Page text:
Name that Tree!

John Poelstra poelstra at
Sun Feb 14 20:37:02 UTC 2010

Jesse Keating said the following on 02/14/2010 08:24 AM Pacific Time:
> On Sun, 2010-02-14 at 07:54 -0800, John Poelstra wrote:
>> I don't see the awkwardness either.
>> I see it adding simplicity which is what we need vs. another name we
>> have to explain to people less involved in the development/release
>> process: what it is, if they should use it, etc.
>> Here is a draft diagram I have explaining what the trees and repos look
>> like.  I don't think we need an additional label or name as the picture
>> illustrates or see what we gain.
> How do you easily answer the question "What state is Fedora 13 in right
> now?"

To best answer that I'd need a few use cases:
   a) which people are asking this question?
   b) why would it matter to them?
   c) what would they do or not do if they know the state?

As I see it "*Fedora 13* is under development and refinement" between 
the time it branches from "rawhide" (Alpha Freeze) and goes "Gold/GA"

> We can say "It's in rawhide still", we can say "It's released", what we

This to me is too confusing.  It is not rawhide any more because we have 
branched it and created something new and will be doing different things 
to it than we will with rawhide.

> don't have is what it is between those two.  We could potentially use
> "It's in Alpha, it's in Beta, it's in RC" but that's a lot of names for
> the same kind of thing.  "It's branched" kind of works, but not really.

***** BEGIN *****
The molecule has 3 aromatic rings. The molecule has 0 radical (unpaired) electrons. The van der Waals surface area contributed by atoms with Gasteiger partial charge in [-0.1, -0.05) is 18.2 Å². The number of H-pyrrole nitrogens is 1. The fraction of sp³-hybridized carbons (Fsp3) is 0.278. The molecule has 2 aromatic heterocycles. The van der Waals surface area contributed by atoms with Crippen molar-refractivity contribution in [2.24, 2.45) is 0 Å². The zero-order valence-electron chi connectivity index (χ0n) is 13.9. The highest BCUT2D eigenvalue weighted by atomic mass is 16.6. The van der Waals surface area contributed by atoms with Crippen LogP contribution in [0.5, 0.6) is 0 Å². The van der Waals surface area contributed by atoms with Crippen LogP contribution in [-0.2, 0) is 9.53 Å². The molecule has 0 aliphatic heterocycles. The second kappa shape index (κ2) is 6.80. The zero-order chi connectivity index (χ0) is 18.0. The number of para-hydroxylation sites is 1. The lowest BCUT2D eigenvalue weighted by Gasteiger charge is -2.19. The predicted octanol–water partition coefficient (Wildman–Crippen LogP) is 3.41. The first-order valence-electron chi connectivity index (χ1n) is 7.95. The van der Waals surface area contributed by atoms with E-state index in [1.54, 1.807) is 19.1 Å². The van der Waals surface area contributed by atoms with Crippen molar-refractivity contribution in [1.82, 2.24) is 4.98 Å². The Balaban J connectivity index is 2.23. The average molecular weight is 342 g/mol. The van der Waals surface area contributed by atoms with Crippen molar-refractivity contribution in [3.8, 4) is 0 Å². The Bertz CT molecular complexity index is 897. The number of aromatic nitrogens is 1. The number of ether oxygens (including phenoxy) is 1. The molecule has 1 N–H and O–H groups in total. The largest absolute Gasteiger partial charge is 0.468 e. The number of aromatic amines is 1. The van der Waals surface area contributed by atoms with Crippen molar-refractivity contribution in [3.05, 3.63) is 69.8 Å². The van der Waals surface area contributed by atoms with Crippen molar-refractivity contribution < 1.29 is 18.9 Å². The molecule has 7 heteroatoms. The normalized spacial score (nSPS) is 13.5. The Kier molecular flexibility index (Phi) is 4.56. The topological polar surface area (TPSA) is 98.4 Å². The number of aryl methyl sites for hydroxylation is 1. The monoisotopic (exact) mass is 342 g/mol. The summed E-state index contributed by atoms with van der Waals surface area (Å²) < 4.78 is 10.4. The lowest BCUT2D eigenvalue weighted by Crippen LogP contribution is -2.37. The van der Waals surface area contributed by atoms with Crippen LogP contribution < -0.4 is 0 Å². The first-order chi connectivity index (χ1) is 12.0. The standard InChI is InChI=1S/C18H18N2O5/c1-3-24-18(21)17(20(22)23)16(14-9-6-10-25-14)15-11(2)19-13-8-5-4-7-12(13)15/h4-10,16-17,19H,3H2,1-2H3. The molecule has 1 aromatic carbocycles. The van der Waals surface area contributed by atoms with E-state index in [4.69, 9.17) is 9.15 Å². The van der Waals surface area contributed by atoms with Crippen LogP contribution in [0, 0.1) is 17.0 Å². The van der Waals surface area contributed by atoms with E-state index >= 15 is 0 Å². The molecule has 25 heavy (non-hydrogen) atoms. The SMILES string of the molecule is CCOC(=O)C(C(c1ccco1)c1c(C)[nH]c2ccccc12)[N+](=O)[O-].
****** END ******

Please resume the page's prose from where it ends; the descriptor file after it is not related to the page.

> Maybe this is less of a name for a tree, and more of a name for at
> tree /state/.  The tree is Fedora 13, the /state/ would be<term>.
> Think of every place we used the term "Pending" during our FAD on
> Friday.

Now that I understand it better, I have changed my mind :)

When I look at the picture I don't see as much of need for calling it 
"pending" or giving the state of the tree a name.  I've understood our 
release and development processes to flow like a river.

The name of the river once it branches from Rawhide is called "Fedora 
13".  At two points in its meanderings we take a snap shot of the river 
and call it the "Fedora 13 Alpha" and the "Fedora 13 Beta" and release 
it to the masses in a formally packaged and advertised form--the whole 
time the release continues to be developed and refined.

The state of "Fedora 13" is "under development" (which I think is 
obvious to everyone and doesn't need a special name) until it is 
not--Gold/GA date.

Another reason we don't need to name the "state" of the tree is that our 
release milestones and freezes explain the type of development that 
should be happening at that time.  Are you suggesting that naming the 
state of the tree would help people know better what they should or 
should not do?

I'm suggesting giving it "no name" for Fedora 13 and seeing how that 
works out.  If it is problematic we give it a name for Fedora 14 and in 
Fedora 14 we have a much better sense of what the name needs to be. 
Every time we name something or create something new we add complexity 
and the need to explain it.


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